“We want to be leaders in European supercomputing”

“We want to be leaders in European supercomputing”

A look into the computer room of the Stuttgart high-performance computing center.
©Silicya Roth
The EU organization EuroHPC JU has set itself the goal of restoring Europe’s top position in high-performance computing. Director Anders Jensen explains how this should succeed.

RALF BUTSCHER conducted the interview

Anders Jensen, what is the task of the EuroHPC JU?

The organization was founded in 2018 as an EU institution – out of the realization that the individual European governments were not able to invest sufficiently in high-performance computing for a long time. This was clearly reflected in the top 500 ranking of the world’s most powerful high-performance computers. Europe was falling further and further behind because national investments were not sufficient for larger systems. The EuroHPC JU should solve this problem: it now pools the resources of the European Union, 33 European countries and three private partners with the aim of making Europe a world leader in supercomputing.

Can you explain the background to us?

We promote and invest in the development of a European ecosystem for supercomputing. The EuroHPC JU therefore procures and installs supercomputers across Europe. European scientists and users from public administration and industry based in the JU’s member countries can benefit from these EuroHPC supercomputers, which are among the most powerful in the world. Not only are we investing in supercomputing capabilities across Europe, we are also funding an ambitious research and innovation program in this area with the aim of developing a complete European supercomputer supply chain: from processors and software to applications running on those systems.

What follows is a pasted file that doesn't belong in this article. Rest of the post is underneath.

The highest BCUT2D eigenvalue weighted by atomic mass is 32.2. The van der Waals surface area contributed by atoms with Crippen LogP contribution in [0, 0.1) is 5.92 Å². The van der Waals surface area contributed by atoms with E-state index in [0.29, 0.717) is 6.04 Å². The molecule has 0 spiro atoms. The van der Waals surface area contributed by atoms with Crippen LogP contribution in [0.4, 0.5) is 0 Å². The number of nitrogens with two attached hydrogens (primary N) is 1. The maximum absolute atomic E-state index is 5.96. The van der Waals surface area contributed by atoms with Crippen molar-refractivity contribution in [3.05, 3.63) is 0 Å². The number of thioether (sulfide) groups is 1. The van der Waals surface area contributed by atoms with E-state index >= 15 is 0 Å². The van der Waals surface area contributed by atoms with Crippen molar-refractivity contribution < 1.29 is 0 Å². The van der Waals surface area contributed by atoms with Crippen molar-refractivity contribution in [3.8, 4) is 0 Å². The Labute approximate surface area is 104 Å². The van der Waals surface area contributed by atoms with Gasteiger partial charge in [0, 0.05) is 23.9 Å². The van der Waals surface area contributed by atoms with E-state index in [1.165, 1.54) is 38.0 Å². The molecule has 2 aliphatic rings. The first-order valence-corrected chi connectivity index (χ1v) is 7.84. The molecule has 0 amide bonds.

About the interviewee

What have you achieved so far?

Since its inception, the EuroHPC JU has significantly increased overall investment in supercomputing in Europe and secured Europe as a world leader. So far, eight high-performance computers have been procured across Europe: in Bulgaria, the Czech Republic, Finland, Italy, Luxembourg, Portugal, Slovenia and Spain. Six of them are already in operation and can be used by European researchers. All of these supercomputers are in the top 500 ranking. Two are in the top 5 in the world: “LUMI” in Finland and “Leonardo” in Italy, which take third and fourth place. At the top is the US with the world’s first exascale system: Frontier: a supercomputer that exceeds 1,000 peta-flops, the number of floating-point operations per second. At number 2 is Fugaku in Japan.

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